Cox's Bazaar

Cox's Bazar ( Koksbajar, Koksbazar or Kokshbajar) is a town, a fishing port and district headquarters in Bangladesh. The beach in Cox's Bazar is an unbroken 120 km (75 mi) sandy sea beach with a gentle slope, is the worlds longest. It is located 150 km (93 mi) south of the industrial port Chittagong. Cox's Bazar is also known by the name Panowa, whose literal translation means "yellow flower." Its other old name was "Palongkee".

The modern Cox's Bazar derives its name from Captain Hiram Cox (died 1799), an officer of the British East India Company. Cox was appointed Superintendent of Palongkee outpost after Warren Hastings became Governor of Bengal. Captain Cox was specially mobilized to deal with a century-long conflict between Arakan refugees and local Rakhains. He embarked upon the task of rehabilitating refugees in the area and made significant progress. Captain Cox died in 1799 before he could finish his work. To commemorate his role in rehabilitation work, a market was established and named Cox's Bazar ("Cox's Market") after him.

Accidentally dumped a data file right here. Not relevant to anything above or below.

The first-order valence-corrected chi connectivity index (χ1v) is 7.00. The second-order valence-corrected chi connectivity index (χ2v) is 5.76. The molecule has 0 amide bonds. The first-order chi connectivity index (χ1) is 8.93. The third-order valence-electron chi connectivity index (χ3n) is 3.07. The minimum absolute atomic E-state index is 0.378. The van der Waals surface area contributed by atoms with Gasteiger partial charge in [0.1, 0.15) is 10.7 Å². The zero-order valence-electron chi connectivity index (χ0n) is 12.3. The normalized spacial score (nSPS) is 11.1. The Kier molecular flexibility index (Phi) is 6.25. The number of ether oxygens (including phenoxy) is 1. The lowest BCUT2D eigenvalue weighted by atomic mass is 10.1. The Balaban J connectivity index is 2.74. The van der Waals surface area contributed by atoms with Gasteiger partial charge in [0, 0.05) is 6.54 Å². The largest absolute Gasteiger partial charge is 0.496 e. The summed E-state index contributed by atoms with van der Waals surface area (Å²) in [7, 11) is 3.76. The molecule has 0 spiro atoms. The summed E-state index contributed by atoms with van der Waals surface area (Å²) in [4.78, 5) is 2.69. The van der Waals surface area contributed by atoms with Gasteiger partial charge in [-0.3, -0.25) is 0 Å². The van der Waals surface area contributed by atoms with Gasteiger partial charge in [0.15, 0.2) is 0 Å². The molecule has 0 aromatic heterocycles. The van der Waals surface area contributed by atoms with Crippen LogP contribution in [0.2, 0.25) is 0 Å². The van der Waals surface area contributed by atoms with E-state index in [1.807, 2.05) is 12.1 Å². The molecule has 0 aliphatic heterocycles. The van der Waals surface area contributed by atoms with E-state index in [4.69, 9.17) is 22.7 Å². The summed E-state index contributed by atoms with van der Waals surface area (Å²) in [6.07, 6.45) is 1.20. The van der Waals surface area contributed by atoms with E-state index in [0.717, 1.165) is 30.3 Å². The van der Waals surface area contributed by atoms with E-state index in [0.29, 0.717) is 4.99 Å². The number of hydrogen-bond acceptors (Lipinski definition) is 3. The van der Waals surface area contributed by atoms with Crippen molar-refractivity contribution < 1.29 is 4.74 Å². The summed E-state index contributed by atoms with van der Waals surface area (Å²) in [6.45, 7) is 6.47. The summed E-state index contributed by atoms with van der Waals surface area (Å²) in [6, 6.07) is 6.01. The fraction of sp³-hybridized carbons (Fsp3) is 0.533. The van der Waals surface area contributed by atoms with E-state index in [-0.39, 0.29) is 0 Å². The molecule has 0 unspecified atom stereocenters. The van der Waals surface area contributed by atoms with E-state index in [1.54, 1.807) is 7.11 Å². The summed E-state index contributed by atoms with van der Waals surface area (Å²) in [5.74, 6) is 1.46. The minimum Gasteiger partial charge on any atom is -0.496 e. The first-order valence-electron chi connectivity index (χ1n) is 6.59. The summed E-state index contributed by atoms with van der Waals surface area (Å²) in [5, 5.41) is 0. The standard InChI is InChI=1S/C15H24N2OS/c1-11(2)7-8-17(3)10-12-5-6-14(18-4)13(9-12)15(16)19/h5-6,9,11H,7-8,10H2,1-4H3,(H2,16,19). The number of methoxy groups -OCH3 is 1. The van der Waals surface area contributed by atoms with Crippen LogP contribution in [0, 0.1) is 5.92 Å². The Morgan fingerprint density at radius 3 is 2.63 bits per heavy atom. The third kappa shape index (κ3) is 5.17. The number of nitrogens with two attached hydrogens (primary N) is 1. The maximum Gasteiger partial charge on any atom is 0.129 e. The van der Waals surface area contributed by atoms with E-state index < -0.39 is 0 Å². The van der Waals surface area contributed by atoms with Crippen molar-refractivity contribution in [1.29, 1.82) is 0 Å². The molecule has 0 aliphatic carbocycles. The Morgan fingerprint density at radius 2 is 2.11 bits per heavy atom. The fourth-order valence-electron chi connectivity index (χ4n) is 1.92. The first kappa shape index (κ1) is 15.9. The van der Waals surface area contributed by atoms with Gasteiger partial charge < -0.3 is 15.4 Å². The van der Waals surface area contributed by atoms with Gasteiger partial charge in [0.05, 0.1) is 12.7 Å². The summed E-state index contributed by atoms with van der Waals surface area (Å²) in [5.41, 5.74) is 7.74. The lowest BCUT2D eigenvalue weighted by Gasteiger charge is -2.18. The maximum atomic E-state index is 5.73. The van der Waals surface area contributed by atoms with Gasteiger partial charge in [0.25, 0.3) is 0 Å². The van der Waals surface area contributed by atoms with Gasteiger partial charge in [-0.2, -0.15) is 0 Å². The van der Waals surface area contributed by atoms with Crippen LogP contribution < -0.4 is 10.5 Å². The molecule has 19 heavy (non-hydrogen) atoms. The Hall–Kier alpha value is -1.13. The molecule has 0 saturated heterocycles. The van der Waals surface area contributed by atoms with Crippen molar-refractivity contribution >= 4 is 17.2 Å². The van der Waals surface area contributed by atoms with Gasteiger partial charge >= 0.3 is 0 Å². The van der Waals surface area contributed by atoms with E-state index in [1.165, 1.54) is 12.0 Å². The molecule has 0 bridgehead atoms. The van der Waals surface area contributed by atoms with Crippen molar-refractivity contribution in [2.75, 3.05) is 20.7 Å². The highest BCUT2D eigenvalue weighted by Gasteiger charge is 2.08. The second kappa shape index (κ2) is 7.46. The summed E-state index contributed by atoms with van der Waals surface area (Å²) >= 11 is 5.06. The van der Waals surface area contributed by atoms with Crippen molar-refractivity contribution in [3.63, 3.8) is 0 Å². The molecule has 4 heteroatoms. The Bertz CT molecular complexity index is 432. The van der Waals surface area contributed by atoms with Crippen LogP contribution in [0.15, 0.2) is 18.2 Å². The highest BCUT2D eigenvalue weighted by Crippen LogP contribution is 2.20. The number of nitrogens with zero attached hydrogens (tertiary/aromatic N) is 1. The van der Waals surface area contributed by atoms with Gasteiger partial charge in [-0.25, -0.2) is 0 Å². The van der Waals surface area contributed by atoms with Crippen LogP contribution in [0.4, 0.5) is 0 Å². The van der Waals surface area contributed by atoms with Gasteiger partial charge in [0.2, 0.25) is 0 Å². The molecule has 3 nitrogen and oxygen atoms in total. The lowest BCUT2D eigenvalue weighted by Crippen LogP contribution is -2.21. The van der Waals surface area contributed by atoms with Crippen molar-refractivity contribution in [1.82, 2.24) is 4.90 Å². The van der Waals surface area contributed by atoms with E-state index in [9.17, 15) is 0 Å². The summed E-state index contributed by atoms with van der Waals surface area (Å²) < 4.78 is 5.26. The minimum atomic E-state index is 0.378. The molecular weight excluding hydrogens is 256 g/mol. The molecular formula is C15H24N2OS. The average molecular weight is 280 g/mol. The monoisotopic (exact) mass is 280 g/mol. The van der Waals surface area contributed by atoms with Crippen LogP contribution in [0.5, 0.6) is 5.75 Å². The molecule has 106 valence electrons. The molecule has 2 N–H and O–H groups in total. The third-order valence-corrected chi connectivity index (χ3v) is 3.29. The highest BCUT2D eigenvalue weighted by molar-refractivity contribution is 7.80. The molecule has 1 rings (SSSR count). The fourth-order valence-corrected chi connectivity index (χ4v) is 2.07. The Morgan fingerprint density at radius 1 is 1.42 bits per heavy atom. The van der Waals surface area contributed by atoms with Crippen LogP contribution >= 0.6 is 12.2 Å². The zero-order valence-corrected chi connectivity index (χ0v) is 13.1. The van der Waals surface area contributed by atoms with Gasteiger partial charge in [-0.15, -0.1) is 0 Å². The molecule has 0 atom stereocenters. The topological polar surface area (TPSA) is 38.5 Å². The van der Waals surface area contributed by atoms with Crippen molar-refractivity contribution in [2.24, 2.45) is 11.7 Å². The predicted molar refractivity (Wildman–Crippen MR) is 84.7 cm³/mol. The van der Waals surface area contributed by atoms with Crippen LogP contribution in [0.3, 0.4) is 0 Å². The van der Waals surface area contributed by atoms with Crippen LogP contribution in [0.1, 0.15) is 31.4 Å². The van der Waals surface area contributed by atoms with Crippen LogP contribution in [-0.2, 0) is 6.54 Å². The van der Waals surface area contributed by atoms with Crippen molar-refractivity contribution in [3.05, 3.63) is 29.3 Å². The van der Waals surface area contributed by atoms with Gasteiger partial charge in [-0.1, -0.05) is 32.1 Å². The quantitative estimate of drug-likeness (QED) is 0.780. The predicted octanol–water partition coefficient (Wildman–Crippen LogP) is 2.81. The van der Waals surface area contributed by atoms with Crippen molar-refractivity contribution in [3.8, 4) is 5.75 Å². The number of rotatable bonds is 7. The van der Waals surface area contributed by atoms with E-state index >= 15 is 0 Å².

Today, Cox's Bazar is one of the most-visited tourist destinations in Bangladesh, though it is not a major international tourist destination. In 2013, the Bangladesh Government formed the Tourist Police unit to better protect local and foreign tourists, as well as to look after the nature and wildlife in the tourist spots of Cox's Bazar.